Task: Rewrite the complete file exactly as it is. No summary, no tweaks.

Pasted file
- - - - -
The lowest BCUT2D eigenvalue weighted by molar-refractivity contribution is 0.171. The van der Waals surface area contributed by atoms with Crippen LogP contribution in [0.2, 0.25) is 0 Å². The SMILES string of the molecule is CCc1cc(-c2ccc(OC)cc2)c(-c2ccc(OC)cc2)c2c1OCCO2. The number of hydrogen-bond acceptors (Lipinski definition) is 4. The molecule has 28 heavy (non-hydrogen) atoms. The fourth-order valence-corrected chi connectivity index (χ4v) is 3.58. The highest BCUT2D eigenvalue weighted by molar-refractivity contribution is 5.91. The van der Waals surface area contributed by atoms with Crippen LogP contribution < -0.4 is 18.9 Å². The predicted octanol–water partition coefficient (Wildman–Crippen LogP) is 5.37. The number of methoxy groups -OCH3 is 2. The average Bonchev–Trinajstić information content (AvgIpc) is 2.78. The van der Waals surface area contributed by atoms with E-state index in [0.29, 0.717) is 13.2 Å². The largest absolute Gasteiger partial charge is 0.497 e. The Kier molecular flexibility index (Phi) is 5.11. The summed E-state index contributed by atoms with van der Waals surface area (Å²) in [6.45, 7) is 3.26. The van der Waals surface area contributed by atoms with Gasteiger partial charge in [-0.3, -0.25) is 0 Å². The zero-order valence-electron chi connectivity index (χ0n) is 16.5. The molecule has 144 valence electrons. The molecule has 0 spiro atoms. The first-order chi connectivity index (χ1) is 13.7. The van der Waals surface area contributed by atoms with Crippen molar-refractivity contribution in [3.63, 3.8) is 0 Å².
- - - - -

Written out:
The lowest BCUT2D eigenvalue weighted by molar-refractivity contribution is 0.171. The van der Waals surface area contributed by atoms with Crippen LogP contribution in [0.2, 0.25) is 0 Å². The SMILES string of the molecule is CCc1cc(-c2ccc(OC)cc2)c(-c2ccc(OC)cc2)c2c1OCCO2. The number of hydrogen-bond acceptors (Lipinski definition) is 4. The molecule has 28 heavy (non-hydrogen) atoms. The fourth-order valence-corrected chi connectivity index (χ4v) is 3.58. The highest BCUT2D eigenvalue weighted by molar-refractivity contribution is 5.91. The van der Waals surface area contributed by atoms with Crippen LogP contribution < -0.4 is 18.9 Å². The predicted octanol–water partition coefficient (Wildman–Crippen LogP) is 5.37. The number of methoxy groups -OCH3 is 2. The average Bonchev–Trinajstić information content (AvgIpc) is 2.78. The van der Waals surface area contributed by atoms with E-state index in [0.29, 0.717) is 13.2 Å². The largest absolute Gasteiger partial charge is 0.497 e. The Kier molecular flexibility index (Phi) is 5.11. The summed E-state index contributed by atoms with van der Waals surface area (Å²) in [6.45, 7) is 3.26. The van der Waals surface area contributed by atoms with Gasteiger partial charge in [-0.3, -0.25) is 0 Å². The zero-order valence-electron chi connectivity index (χ0n) is 16.5. The molecule has 144 valence electrons. The molecule has 0 spiro atoms. The first-order chi connectivity index (χ1) is 13.7. The van der Waals surface area contributed by atoms with Crippen molar-refractivity contribution in [3.63, 3.8) is 0 Å².